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The looming question on Hangin' In The City is the identity of the mysterious cosmic contributor, Randroid. What do you think? Whoever he is, this Randroid guy does a lot of vocals, and he's using Randy Brecker's lyrics. And he's put together something with Hangin' In The City that aims for pure slurpy pop. (Admittedly, there's some nice scattered solo inspiration; and even a small helping of out blowing on "I Talk To The Trees.") Rapper, funk guru, songster: what more could anyone expect from a Randroid?
Well, as this record progresses, it turns out the real Randy has a big edge on his mystery accompanist. Nevertheless, parts of this record, including the tune "Jaco," would serve just fine as background music at K-Mart. When the Randroid steps in, he does a loose kind of hovering among various cliches. Don't look for any inspirational vocal stylings here. But the lyrics for these tunes do offer quite a bit of entertainment. Consider this excerpt from the bumpin' "Then I Came 2 My Senses":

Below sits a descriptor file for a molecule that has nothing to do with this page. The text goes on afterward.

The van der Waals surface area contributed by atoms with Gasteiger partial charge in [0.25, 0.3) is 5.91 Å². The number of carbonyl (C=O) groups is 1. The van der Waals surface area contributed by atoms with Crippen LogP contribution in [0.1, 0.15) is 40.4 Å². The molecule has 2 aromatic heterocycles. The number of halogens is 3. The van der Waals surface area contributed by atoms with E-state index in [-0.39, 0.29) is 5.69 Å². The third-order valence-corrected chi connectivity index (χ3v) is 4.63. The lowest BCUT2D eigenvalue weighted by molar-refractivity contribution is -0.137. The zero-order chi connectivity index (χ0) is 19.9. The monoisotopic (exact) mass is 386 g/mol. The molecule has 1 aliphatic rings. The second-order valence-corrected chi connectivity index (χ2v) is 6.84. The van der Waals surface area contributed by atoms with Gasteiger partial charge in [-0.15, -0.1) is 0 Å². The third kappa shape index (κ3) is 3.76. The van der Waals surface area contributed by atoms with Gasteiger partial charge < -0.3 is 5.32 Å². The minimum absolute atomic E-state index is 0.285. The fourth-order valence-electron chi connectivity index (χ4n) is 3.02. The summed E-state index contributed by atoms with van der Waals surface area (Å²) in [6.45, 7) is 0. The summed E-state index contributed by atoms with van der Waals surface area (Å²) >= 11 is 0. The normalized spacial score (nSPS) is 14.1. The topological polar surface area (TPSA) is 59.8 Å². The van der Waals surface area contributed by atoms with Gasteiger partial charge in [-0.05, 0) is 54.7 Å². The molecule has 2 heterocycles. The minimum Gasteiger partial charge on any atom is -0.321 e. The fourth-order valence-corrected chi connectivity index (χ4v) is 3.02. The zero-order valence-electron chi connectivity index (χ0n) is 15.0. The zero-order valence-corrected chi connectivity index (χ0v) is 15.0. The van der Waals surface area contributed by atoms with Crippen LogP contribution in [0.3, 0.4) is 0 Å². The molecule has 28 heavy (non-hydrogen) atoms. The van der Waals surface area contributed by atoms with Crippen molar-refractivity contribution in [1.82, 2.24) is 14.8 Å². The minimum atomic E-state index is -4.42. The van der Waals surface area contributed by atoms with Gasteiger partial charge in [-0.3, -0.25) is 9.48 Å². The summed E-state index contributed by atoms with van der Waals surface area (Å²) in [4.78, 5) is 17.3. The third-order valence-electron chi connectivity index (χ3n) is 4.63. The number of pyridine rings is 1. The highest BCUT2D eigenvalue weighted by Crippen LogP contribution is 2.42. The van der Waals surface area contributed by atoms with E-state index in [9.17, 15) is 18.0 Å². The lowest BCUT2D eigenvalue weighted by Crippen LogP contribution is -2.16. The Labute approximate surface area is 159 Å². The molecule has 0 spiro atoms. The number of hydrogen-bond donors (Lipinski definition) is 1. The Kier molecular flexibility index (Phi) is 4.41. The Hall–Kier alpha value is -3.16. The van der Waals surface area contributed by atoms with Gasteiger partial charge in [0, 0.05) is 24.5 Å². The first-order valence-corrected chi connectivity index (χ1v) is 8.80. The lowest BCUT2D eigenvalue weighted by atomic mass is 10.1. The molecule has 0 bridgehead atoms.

She so was so fine, she would suck you in. I was flyin' blind [uh] like a duck sippin' on slow gin.
And then we're off to more expositions about alcohol and love, etc... eventually, as the next tune kicks in, we travel back to K-Mart. You know, there's a reason they play music like this in places like that. It makes people want to buy things.
Track Listing: Overture; Wayne Out; Hangin' In The City; I Talk To The Trees; Down For The Count; Pastoral (to Jaco); Them I Came 2 My Senses; Seattle; Never Tell Her U Love Her; I Been Through This Before; One Thing Led To Another.
Personnel: Trumpet/Flugelhorn & Pre-Production Programming by Randy Becker; all lead vocals by Randroid. Randy Brecker: trumpet, flugelhorn; Michael Brecker: tenor saxophone; George Whitty: keyboards and programming; Hiram Bullock: guitar, background vocals; Adam Rogers: guitar; Dean Brown: guitar; Joe Caro: guitar; Chris Minh Doky: acoustic and electric bass; Will Lee: electric bass, background vocals; Richard Bona: electric bass; Joe Locke: vibraphone; Don Alias: percussion; Mike Harvey: background vocals; Katreese Barnes: background vocals; and Randroid!
I love jazz because anything is possible; it has few rules and the best jazz breaks those ones. I prefer free improv because it doesn't really have any rules at all.
I was first exposed to jazz in my teens (in the late sixties).
The first jazz record I bought was Filles de Kilimanjaro by Miles Davis, shortly followed by Extrapolation by John McLaughlin.
My advice to new listeners is to listen as widely as possible and not to make snap judgments--stick with it.